Henry S. Coelho

GCC compiler optimizations for loops

The GCC compiler provides several optimization flags that, when used, will signal the compiler to try to optimize the code being produced. Using the flag -O0, the compiler will not optimize the generated code too much - this is ideal when we just want to compile the program to test it. The -O3 flag, however, will heavily optimize the output, but it is a much slower process.

In this post, I will compare some outputs of compiled programs using the -O0 and -O3 flags.

First, I wrote the following code in C:

#include <stdio.h>
#include <stdlib.h>

#define SZ 1000

int main()
{
  srand(1);

  int arr1[SZ];

  long long sum = 0;

  for (size_t i = 0; i < SZ; i++) arr1[i] = rand();

  for (size_t i = 0; i < SZ; i++) sum += arr1[i];

  return 0;
}

It's a very simple program: it fills an array with a bunch of random numbers, then sum all of them together into the variable sum.

I compiled this program with both the O0 and O3 flags, and here are the results (more specifically, the resulted assembly code for the main function):

/* COMPILED WITH O0 */
/*------------------------------------------------------------------------------
  Just some initialization stuff. Nothing to see here
------------------------------------------------------------------------------*/
72a:    push   %rbp
72b:    mov    %rsp,%rbp
72e:    sub    $0xfd0,%rsp
735:    mov    %fs:0x28,%rax
73e:    mov    %rax,-0x8(%rbp)
742:    xor    %eax,%eax

/*------------------------------------------------------------------------------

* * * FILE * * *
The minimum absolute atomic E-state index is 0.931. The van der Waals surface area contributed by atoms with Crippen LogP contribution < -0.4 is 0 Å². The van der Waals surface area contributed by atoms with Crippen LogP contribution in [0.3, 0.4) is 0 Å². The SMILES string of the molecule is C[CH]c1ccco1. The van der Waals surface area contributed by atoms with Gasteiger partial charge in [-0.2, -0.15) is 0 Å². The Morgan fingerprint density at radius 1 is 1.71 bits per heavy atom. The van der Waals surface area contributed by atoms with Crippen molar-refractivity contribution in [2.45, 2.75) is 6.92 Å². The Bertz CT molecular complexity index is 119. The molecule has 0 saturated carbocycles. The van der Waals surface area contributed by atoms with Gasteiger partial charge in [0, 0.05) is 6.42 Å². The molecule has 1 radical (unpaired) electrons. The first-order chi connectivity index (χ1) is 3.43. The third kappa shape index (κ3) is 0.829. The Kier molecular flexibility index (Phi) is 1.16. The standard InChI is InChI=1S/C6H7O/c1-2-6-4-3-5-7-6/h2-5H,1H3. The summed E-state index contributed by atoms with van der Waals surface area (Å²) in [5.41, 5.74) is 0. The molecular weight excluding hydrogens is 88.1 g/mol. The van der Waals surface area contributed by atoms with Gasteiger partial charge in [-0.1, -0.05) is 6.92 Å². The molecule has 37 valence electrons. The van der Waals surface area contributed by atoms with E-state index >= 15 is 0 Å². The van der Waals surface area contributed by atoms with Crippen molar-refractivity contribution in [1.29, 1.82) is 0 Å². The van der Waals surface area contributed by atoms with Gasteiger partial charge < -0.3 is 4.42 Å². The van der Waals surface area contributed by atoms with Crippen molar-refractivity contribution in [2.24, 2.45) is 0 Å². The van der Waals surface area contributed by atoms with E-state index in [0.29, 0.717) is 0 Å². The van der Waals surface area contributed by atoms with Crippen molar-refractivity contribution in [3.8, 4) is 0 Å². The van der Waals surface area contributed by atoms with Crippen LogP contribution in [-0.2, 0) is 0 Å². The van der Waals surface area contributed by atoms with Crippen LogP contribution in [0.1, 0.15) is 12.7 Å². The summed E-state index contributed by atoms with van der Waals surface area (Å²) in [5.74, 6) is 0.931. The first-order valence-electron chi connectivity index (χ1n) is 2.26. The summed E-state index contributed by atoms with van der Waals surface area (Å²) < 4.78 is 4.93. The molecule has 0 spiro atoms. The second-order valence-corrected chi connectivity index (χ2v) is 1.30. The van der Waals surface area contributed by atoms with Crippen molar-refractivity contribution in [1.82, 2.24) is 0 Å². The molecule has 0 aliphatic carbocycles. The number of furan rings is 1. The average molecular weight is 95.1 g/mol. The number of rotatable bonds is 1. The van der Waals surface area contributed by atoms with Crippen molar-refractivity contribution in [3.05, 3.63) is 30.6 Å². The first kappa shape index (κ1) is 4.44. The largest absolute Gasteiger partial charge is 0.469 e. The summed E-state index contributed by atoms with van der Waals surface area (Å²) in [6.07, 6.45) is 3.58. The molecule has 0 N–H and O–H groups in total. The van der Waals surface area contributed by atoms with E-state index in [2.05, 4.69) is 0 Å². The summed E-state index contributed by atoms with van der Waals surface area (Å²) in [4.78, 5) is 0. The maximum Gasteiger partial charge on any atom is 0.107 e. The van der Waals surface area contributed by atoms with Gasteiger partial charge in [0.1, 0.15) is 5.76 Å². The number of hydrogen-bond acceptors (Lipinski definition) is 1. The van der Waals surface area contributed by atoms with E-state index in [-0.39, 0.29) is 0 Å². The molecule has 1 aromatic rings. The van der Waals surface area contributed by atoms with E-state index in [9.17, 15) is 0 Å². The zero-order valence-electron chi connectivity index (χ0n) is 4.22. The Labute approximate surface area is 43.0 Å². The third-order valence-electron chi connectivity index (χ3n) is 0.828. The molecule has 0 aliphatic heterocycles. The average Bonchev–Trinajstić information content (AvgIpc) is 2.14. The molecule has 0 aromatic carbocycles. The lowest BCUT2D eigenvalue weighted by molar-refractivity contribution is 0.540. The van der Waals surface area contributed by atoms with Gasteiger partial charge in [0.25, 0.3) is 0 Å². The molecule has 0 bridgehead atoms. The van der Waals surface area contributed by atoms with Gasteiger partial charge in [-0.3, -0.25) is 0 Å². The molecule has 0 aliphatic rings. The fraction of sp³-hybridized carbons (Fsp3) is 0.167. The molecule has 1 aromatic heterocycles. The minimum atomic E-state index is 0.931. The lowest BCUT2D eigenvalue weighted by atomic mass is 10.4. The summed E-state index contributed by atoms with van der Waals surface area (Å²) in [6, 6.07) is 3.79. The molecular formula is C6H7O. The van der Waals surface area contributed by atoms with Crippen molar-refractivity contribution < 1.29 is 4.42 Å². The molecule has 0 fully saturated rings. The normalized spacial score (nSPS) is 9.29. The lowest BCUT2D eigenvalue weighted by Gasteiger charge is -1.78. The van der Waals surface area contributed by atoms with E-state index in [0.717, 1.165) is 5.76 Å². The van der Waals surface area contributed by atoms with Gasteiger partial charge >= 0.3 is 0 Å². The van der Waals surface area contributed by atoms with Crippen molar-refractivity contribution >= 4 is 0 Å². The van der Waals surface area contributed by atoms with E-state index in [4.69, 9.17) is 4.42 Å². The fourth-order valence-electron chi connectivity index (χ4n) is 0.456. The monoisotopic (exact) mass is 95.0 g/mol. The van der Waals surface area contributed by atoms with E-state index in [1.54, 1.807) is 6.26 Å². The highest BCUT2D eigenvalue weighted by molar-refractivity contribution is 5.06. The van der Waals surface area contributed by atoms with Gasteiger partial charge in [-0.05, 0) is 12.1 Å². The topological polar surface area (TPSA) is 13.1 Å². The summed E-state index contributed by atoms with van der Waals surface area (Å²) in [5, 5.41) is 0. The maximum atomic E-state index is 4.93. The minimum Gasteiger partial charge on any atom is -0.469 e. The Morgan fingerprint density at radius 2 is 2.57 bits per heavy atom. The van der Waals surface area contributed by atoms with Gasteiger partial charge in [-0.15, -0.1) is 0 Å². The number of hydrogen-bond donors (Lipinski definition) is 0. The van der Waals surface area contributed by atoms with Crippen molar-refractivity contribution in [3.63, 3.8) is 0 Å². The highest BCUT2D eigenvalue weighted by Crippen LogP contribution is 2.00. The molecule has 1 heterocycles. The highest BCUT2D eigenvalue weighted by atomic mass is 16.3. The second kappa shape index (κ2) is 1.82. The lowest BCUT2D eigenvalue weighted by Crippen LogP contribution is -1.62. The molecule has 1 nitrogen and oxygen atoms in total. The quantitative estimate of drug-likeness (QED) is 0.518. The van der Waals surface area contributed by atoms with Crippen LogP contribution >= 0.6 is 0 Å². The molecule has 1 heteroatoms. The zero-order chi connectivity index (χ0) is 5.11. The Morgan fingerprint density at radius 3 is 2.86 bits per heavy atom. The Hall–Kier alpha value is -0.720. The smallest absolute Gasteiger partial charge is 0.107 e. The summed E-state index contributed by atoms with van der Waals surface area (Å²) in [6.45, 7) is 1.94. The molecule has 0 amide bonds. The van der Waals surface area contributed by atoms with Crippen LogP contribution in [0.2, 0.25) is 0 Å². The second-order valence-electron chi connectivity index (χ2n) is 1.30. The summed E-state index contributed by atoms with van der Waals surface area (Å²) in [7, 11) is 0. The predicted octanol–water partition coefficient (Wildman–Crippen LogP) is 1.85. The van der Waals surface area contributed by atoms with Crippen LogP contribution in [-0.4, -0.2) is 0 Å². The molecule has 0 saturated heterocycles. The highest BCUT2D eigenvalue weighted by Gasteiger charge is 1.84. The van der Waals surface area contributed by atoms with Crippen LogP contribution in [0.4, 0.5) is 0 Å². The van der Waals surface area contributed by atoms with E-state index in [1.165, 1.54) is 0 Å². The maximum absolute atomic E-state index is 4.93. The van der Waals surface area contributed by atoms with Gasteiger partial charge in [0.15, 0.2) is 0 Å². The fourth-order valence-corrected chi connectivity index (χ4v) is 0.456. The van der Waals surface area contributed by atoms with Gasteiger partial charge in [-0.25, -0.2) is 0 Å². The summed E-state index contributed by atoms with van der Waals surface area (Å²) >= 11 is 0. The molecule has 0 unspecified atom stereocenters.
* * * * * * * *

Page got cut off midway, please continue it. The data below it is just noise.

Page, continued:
Pushing "1" as argument and calling "srand"
------------------------------------------------------------------------------*/
744:    mov    $0x1,%edi
749:    callq  5f0 <srand@plt>

/*------------------------------------------------------------------------------
  Initializing "sum" to 0
------------------------------------------------------------------------------*/
74e:    movq   $0x0,-0xfc8(%rbp)

/*------------------------------------------------------------------------------
  FIRST LOOP
  ----------
  Here is where the first loop starts
  Initializing the first "i" to 0
  Notice that we are also jumping to line 783. On line 783 we are checking if 
  the condition is true
------------------------------------------------------------------------------*/
759:    movq   $0x0,-0xfc0(%rbp)
764:    jmp    783 <main+0x59>

/*------------------------------------------------------------------------------
  Getting the random number and recording it in the array
------------------------------------------------------------------------------*/
766:    callq  600 <rand@plt>
76b:    mov    %eax,%edx
76d:    mov    -0xfc0(%rbp),%rax
774:    mov    %edx,-0xfb0(%rbp,%rax,4)